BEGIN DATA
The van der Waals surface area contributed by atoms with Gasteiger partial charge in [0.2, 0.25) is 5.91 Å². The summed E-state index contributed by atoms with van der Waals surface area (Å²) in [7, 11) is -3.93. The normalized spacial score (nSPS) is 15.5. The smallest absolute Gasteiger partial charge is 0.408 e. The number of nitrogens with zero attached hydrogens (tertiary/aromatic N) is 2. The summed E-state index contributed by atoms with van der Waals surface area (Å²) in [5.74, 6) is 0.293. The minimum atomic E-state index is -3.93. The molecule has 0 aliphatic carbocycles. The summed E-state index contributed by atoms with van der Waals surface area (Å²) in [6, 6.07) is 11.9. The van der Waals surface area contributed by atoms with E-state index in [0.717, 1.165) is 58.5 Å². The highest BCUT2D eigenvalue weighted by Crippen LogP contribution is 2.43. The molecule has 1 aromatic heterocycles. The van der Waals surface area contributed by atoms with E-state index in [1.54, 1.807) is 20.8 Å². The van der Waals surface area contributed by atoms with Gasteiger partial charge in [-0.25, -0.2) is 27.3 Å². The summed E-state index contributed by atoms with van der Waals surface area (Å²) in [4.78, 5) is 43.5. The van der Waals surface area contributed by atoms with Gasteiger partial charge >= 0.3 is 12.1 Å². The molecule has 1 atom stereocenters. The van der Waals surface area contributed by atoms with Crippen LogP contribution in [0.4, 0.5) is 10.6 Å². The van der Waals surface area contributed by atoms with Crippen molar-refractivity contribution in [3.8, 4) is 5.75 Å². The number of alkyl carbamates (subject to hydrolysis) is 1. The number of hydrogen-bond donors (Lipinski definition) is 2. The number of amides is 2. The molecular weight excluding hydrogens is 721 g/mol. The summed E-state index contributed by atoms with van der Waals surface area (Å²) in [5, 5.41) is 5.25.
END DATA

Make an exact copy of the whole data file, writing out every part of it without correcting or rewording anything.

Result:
The van der Waals surface area contributed by atoms with Gasteiger partial charge in [0.2, 0.25) is 5.91 Å². The summed E-state index contributed by atoms with van der Waals surface area (Å²) in [7, 11) is -3.93. The normalized spacial score (nSPS) is 15.5. The smallest absolute Gasteiger partial charge is 0.408 e. The number of nitrogens with zero attached hydrogens (tertiary/aromatic N) is 2. The summed E-state index contributed by atoms with van der Waals surface area (Å²) in [5.74, 6) is 0.293. The minimum atomic E-state index is -3.93. The molecule has 0 aliphatic carbocycles. The summed E-state index contributed by atoms with van der Waals surface area (Å²) in [6, 6.07) is 11.9. The van der Waals surface area contributed by atoms with E-state index in [0.717, 1.165) is 58.5 Å². The highest BCUT2D eigenvalue weighted by Crippen LogP contribution is 2.43. The molecule has 1 aromatic heterocycles. The van der Waals surface area contributed by atoms with E-state index in [1.54, 1.807) is 20.8 Å². The van der Waals surface area contributed by atoms with Gasteiger partial charge in [-0.25, -0.2) is 27.3 Å². The summed E-state index contributed by atoms with van der Waals surface area (Å²) in [4.78, 5) is 43.5. The van der Waals surface area contributed by atoms with Gasteiger partial charge >= 0.3 is 12.1 Å². The molecule has 1 atom stereocenters. The van der Waals surface area contributed by atoms with Crippen LogP contribution in [0.4, 0.5) is 10.6 Å². The van der Waals surface area contributed by atoms with Crippen molar-refractivity contribution in [3.8, 4) is 5.75 Å². The number of alkyl carbamates (subject to hydrolysis) is 1. The number of hydrogen-bond donors (Lipinski definition) is 2. The number of amides is 2. The molecular weight excluding hydrogens is 721 g/mol. The summed E-state index contributed by atoms with van der Waals surface area (Å²) in [5, 5.41) is 5.25.